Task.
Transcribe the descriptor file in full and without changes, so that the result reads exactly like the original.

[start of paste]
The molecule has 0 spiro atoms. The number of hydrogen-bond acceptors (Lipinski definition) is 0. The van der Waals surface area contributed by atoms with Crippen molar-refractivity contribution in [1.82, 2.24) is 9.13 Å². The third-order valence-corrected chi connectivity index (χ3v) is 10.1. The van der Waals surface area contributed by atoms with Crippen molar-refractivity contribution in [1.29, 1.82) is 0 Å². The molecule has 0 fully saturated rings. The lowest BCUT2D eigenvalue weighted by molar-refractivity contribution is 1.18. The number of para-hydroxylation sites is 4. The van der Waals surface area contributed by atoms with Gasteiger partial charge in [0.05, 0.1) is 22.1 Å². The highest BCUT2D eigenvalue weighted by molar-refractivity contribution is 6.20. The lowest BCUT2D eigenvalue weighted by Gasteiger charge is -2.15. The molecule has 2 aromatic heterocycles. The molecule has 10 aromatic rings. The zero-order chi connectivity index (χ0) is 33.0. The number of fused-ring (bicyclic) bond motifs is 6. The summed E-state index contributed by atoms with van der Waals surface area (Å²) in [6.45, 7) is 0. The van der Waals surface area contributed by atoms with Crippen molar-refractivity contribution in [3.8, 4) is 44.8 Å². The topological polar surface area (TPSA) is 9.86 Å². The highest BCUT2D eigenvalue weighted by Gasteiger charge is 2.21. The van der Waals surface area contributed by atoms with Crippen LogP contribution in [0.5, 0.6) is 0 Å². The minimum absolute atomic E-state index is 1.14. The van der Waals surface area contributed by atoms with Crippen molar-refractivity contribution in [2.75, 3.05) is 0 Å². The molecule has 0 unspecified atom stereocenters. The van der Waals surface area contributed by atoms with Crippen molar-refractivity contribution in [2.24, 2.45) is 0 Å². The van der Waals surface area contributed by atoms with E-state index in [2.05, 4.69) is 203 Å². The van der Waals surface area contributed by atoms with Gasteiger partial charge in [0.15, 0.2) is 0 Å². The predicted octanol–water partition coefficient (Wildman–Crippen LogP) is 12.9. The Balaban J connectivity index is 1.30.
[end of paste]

The molecule has 0 spiro atoms. The number of hydrogen-bond acceptors (Lipinski definition) is 0. The van der Waals surface area contributed by atoms with Crippen molar-refractivity contribution in [1.82, 2.24) is 9.13 Å². The third-order valence-corrected chi connectivity index (χ3v) is 10.1. The van der Waals surface area contributed by atoms with Crippen molar-refractivity contribution in [1.29, 1.82) is 0 Å². The molecule has 0 fully saturated rings. The lowest BCUT2D eigenvalue weighted by molar-refractivity contribution is 1.18. The number of para-hydroxylation sites is 4. The van der Waals surface area contributed by atoms with Gasteiger partial charge in [0.05, 0.1) is 22.1 Å². The highest BCUT2D eigenvalue weighted by molar-refractivity contribution is 6.20. The lowest BCUT2D eigenvalue weighted by Gasteiger charge is -2.15. The molecule has 2 aromatic heterocycles. The molecule has 10 aromatic rings. The zero-order chi connectivity index (χ0) is 33.0. The number of fused-ring (bicyclic) bond motifs is 6. The summed E-state index contributed by atoms with van der Waals surface area (Å²) in [6.45, 7) is 0. The van der Waals surface area contributed by atoms with Crippen molar-refractivity contribution in [3.8, 4) is 44.8 Å². The topological polar surface area (TPSA) is 9.86 Å². The highest BCUT2D eigenvalue weighted by Gasteiger charge is 2.21. The van der Waals surface area contributed by atoms with Crippen LogP contribution in [0.5, 0.6) is 0 Å². The minimum absolute atomic E-state index is 1.14. The van der Waals surface area contributed by atoms with Crippen molar-refractivity contribution in [2.75, 3.05) is 0 Å². The molecule has 0 unspecified atom stereocenters. The van der Waals surface area contributed by atoms with Crippen molar-refractivity contribution in [2.24, 2.45) is 0 Å². The van der Waals surface area contributed by atoms with E-state index in [2.05, 4.69) is 203 Å². The van der Waals surface area contributed by atoms with Gasteiger partial charge in [0.15, 0.2) is 0 Å². The predicted octanol–water partition coefficient (Wildman–Crippen LogP) is 12.9. The Balaban J connectivity index is 1.30.